________________ CM . . . . Volume IV Number 13 . . . . February 27, 1998

cover Smart Homes + Smart Schools = Smart Kids.

Denise Overall.
Richmond Hill, ON: Scholastic Canada, 1997.
156 pp., paper, $19.99.
ISBN 0-590-24772-7.

Subject Headings:
Critical thinking in children.
Creative thinking in children.

Parents & Teachers.
Review by Shannon Nesdoly.

** /4


Surveys indicate that 85% of parents want to take a more active role in their children's education but don't know how; I want to help those parents understand their role. I also want to reach out to those teachers who are trying to make their classroom a more engaging, dynamic place for their students; these "reflective practitioners" are combining the best theory and practice as they design innovative classroom instruction for their students.
In Smart Homes + Smart Schools = Smart Kids, Denise Overall looks at how parents and teachers can foster intelligence by teaching children how to think. Different forms of intelligence, learning styles, and methods to promote critical and creative thinking skills are examined. Recommendations are made for how the skills can be fostered both in the home and in the school.

      Overall introduces several interesting theories and techniques from other educators and professionals, including Edward de Bono's "six thinking hats," the True Colors approach to understanding personality, as well as mind-mapping techniques. It is a lot of ground to cover in 156 pages, and the book serves as an introduction rather than an authority. To apply many of the techniques in the classroom, further reading may be required. Fortunately, the bibliography is extensive and clearly denotes Overall's separate recommended reading lists for parents and teachers.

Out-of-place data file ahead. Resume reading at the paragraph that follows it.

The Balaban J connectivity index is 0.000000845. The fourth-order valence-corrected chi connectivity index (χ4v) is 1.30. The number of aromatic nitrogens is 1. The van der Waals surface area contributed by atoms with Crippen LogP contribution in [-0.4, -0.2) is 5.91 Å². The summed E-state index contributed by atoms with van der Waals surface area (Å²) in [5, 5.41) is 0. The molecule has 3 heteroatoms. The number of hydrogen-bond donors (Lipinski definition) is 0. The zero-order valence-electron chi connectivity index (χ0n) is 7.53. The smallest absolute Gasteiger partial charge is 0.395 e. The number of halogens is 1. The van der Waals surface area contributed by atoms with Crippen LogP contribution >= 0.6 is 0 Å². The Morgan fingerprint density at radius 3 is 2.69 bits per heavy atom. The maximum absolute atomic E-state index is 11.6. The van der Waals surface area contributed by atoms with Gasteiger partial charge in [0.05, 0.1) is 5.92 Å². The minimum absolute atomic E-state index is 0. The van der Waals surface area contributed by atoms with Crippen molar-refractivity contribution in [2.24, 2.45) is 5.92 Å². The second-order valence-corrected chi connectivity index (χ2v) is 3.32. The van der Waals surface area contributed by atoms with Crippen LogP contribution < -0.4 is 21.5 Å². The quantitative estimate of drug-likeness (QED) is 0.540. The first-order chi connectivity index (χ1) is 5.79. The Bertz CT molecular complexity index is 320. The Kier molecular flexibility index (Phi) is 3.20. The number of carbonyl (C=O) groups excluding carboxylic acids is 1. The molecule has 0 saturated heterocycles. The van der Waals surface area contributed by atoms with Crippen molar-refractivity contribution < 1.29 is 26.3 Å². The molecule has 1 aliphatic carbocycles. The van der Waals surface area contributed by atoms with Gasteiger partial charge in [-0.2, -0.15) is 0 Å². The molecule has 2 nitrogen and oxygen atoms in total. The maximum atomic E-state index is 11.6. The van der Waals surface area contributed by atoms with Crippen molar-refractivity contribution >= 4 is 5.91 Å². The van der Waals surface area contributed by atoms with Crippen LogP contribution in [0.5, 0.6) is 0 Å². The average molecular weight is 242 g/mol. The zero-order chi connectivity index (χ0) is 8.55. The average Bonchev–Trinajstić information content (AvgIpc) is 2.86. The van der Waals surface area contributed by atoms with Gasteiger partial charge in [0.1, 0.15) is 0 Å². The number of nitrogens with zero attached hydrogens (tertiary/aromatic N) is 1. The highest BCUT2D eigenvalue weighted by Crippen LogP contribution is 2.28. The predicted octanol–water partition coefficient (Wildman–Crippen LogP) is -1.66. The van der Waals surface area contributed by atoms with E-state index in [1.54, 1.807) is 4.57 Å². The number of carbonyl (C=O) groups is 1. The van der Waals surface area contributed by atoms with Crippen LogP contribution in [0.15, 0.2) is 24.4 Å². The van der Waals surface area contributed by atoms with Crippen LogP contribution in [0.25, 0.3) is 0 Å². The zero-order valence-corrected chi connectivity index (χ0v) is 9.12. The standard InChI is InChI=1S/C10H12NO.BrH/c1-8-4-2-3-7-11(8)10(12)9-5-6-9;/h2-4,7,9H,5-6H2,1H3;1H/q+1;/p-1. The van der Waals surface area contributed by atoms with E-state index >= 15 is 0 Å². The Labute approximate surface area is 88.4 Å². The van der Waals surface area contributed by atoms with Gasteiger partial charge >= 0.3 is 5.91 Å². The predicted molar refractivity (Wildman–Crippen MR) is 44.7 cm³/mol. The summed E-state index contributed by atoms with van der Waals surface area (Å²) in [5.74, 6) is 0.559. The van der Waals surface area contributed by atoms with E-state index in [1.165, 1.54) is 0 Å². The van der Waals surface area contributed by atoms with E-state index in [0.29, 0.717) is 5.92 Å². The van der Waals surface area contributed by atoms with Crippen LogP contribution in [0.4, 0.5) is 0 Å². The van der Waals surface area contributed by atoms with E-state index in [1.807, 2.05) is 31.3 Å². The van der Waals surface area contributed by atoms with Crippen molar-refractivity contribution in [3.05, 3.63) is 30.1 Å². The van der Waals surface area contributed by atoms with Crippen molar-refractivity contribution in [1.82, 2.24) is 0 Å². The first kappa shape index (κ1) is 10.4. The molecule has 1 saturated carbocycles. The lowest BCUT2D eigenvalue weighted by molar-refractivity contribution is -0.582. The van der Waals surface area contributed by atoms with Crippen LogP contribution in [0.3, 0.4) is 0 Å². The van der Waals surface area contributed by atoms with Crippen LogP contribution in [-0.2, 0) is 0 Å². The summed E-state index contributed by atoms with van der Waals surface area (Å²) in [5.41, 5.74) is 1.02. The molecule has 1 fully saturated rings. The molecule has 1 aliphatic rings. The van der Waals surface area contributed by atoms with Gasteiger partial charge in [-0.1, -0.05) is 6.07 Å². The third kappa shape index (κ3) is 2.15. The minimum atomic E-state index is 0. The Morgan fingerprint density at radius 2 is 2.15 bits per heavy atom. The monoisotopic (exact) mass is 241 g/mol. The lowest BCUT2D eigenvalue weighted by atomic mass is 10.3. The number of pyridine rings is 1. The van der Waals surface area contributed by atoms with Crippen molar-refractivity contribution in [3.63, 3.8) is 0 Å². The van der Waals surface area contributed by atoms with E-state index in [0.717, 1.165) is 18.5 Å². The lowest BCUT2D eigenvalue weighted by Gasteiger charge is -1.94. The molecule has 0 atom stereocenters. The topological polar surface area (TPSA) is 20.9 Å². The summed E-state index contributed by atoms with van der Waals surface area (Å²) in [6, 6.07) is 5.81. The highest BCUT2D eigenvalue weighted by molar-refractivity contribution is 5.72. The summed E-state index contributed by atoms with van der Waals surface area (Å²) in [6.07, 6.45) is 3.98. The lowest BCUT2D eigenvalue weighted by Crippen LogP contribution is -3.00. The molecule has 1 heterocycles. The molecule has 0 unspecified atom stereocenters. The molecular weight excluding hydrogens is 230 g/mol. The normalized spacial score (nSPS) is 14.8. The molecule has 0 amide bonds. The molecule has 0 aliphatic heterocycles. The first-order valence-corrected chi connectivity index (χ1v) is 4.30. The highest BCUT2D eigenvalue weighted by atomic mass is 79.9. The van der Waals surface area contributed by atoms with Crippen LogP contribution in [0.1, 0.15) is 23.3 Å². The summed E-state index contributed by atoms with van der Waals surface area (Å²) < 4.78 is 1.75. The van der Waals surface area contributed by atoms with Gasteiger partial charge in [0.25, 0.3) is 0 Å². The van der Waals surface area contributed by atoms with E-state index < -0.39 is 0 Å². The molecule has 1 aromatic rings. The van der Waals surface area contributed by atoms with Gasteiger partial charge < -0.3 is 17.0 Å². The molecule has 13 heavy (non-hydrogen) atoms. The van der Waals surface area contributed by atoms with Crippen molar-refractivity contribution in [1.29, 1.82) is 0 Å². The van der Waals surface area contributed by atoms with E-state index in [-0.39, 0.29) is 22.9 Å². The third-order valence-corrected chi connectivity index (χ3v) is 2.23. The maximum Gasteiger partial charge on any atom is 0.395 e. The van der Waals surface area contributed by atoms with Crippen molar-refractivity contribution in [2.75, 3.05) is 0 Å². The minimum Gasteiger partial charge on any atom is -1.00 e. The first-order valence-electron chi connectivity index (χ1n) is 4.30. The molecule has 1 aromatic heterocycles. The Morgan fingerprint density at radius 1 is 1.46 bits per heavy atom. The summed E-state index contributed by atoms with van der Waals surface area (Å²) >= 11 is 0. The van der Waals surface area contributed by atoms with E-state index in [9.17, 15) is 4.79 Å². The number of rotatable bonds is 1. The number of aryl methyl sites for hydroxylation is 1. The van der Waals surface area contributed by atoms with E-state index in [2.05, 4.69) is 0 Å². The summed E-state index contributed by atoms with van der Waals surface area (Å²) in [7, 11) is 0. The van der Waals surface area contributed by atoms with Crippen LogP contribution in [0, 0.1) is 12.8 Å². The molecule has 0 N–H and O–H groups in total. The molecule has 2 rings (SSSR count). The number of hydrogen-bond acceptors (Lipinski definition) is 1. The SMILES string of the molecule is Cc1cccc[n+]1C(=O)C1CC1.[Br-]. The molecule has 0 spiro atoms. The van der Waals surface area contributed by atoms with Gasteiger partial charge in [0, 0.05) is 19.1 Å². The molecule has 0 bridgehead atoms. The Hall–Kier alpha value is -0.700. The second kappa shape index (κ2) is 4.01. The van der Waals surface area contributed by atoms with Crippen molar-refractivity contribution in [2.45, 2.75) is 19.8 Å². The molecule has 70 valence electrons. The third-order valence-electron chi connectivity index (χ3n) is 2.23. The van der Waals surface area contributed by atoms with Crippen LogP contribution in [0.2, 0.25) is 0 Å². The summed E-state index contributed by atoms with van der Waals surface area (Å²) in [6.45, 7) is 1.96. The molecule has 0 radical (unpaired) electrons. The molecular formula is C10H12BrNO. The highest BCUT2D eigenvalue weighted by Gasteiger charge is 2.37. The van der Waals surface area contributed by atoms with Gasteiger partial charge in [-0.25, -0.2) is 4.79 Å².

The book is well laid out and includes several charts and a table of contents, but unfortunately there is no index. Summaries are included at the end of each chapter, but they may have served better as introductions. I found myself flipping to the end of each chapter to read the summary before I actually read the chapter.

      Overall, who is also a parent, boasts "25 years as a classroom teacher, librarian, curriculum co-ordinator and staff developer." She frequently relates experiences from both her professional and personal life. Although the anecdotes are both interesting and entertaining, they are often incomplete. For example, when one school had difficulties with pogs, they elected to have student representatives brainstorm the problem. Although the students apparently came up with several ideas, readers are never told the specific details.

      Smart Homes + Smart Schools = Smart Kids serves as a good introduction to a variety of ideas and techniques that warrant further attention.

Recommended with reservations.

Shannon Nesdoly is a Winnipeg parent and Education student.

To comment on this title or this review, send mail to cm@umanitoba.ca.

Copyright © 1998 the Manitoba Library Association. Reproduction for personal use is permitted only if this copyright notice is maintained. Any other reproduction is prohibited without permission.

Published by
The Manitoba Library Association
ISSN 1201-9364